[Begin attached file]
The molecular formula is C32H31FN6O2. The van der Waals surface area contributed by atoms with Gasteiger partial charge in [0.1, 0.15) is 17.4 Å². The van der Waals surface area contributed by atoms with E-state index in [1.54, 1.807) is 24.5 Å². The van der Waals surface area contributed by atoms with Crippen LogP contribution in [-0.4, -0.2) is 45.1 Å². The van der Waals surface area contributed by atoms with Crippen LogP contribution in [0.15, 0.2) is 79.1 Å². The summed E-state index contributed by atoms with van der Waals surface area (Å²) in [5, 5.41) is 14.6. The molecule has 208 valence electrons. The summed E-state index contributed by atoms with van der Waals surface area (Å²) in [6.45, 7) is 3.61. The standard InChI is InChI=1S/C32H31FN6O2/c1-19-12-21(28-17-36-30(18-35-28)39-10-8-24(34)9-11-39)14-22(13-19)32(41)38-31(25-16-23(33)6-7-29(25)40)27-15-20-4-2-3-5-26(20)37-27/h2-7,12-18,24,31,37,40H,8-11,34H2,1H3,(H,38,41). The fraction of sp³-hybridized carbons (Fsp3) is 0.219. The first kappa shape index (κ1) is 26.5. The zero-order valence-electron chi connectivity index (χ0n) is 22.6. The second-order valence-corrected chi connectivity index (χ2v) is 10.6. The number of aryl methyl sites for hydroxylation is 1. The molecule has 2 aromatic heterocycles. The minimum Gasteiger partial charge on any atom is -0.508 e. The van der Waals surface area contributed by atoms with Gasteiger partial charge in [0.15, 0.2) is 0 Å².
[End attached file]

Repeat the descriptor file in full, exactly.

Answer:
The molecular formula is C32H31FN6O2. The van der Waals surface area contributed by atoms with Gasteiger partial charge in [0.1, 0.15) is 17.4 Å². The van der Waals surface area contributed by atoms with E-state index in [1.54, 1.807) is 24.5 Å². The van der Waals surface area contributed by atoms with Crippen LogP contribution in [-0.4, -0.2) is 45.1 Å². The van der Waals surface area contributed by atoms with Crippen LogP contribution in [0.15, 0.2) is 79.1 Å². The summed E-state index contributed by atoms with van der Waals surface area (Å²) in [5, 5.41) is 14.6. The molecule has 208 valence electrons. The summed E-state index contributed by atoms with van der Waals surface area (Å²) in [6.45, 7) is 3.61. The standard InChI is InChI=1S/C32H31FN6O2/c1-19-12-21(28-17-36-30(18-35-28)39-10-8-24(34)9-11-39)14-22(13-19)32(41)38-31(25-16-23(33)6-7-29(25)40)27-15-20-4-2-3-5-26(20)37-27/h2-7,12-18,24,31,37,40H,8-11,34H2,1H3,(H,38,41). The fraction of sp³-hybridized carbons (Fsp3) is 0.219. The first kappa shape index (κ1) is 26.5. The zero-order valence-electron chi connectivity index (χ0n) is 22.6. The second-order valence-corrected chi connectivity index (χ2v) is 10.6. The number of aryl methyl sites for hydroxylation is 1. The molecule has 2 aromatic heterocycles. The minimum Gasteiger partial charge on any atom is -0.508 e. The van der Waals surface area contributed by atoms with Gasteiger partial charge in [0.15, 0.2) is 0 Å².